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Ham Radio Clubs Connect Amid Social Distancing

03/20/2020

As college campuses have sent students home to finish their classes online, members of the K7UAZ Amateur Radio Club in Tucson — a student organization at the University of Arizona — have moved their radio club meetings to, well, the radio. K7UAZ Station Manager Curt Laumann, K7ZOO, said that when the university largely shuttered its campus, club president Ken Gourley, KM6BKU, immediately transitioned regular meetings to an on-the-air format using the university repeater. The club already was holding a weekly net on Monday nights, but the added on-air club meetings offer another opportunity to get on the radio.

In recent months, in-person K7UAZ club meetings have hosted presentations on such topics as EME (Earth-moon-Earth) communication and an AMSAT CubeSat simulation. As meetings move on the air, Gourley explained, he will send out a copy of meeting presentation slides so members can follow along. “I will lead the net and start with check-ins,” he said. “We will work our way through the slides, discussing previous events, upcoming activities, the treasurer’s report, projects, etc. I will take new check-ins every 5 – 10 minutes. We will conclude with officer comments and general comments. Hopefully it won’t take more than 30 – 45 minutes.”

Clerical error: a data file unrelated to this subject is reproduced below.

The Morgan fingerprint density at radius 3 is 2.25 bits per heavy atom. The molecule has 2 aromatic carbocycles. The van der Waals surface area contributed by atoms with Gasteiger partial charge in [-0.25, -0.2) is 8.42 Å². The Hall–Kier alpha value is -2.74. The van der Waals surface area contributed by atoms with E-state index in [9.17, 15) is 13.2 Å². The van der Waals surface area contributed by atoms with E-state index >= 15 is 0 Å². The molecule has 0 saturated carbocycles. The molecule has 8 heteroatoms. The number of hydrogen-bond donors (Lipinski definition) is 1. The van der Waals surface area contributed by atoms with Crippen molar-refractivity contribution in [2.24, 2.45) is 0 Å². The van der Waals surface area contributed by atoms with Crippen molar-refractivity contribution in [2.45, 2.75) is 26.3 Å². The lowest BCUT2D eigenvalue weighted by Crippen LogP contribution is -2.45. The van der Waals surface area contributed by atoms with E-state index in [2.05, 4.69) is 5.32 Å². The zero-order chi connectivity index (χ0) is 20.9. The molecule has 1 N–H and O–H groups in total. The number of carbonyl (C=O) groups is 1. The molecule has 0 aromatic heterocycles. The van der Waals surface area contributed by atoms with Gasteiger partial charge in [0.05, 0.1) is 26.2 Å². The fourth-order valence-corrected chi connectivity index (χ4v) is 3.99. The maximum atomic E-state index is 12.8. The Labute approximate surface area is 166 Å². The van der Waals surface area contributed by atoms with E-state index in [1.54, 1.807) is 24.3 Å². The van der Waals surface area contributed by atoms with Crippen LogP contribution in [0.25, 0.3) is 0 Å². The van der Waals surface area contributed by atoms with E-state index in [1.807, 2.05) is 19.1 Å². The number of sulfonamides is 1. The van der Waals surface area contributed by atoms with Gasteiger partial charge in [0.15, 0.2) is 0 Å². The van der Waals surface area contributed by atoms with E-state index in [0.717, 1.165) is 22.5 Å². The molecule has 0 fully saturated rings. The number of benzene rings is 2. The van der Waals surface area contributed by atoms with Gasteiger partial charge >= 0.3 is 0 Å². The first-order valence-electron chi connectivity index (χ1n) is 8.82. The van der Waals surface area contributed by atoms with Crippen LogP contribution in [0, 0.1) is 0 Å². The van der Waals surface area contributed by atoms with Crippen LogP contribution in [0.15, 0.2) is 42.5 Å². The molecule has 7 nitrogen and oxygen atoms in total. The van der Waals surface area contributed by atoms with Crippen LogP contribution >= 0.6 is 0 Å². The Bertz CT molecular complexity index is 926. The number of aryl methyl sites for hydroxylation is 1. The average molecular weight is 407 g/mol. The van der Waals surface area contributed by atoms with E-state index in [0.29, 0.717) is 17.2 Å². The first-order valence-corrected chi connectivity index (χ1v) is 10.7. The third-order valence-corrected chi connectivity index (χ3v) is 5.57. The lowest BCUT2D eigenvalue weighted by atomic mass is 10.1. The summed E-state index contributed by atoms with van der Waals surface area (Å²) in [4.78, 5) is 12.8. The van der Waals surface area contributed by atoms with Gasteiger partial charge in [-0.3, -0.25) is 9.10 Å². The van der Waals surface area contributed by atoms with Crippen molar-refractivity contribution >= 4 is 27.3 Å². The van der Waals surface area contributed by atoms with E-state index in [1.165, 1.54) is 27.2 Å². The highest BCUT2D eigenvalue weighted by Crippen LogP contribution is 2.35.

ARRL staff member Bob Inderbitzen, NQ1R, who liaises for the ARRL Collegiate Amateur Radio Initiative (CARI), underscores the importance that all radio clubs encourage on-the-air activity in this challenging time. “While I know many businesses and schools have moved to online meetings and learning, I can think of many advantages for a radio club to move club meetings to on-air,” Inderbitzen said. His list includes:

Holding short meetings on the air will encourage individual club members to practice their personal radio communication capabilities. Station and skills readiness are tenets of the Amateur Radio Service.

Nets generally help new radio amateurs gain practical operating experience. Think of this current challenge as an opportunity to encourage your club’s new hams to get on the air.

As online fatigue and a feeling of isolation will inevitably creep into our “new normal,” being on-air will introduce variety into our communication practices. As many of us are now homebound working or studying, turning on a radio to connect with your ham radio peers will be welcome respite! 

At K7UAZ, experienced club members provide instruction for members to access the K7UAZ ARC repeater from 2 meters and via Echolink. The club also offers members the opportunity to borrow handheld radios or to be patched in via HF or videoconferencing, if they live too far away from the repeater.

ARRL is encouraging university radio clubs to network with other clubs and students via ARRL’s CARI Facebook group. “Keeping our campus radio clubs going will ensure we are, together, advancing the art, science, and enjoyment of amateur radio. It’s our collective mission,” Inderbitzen said. 



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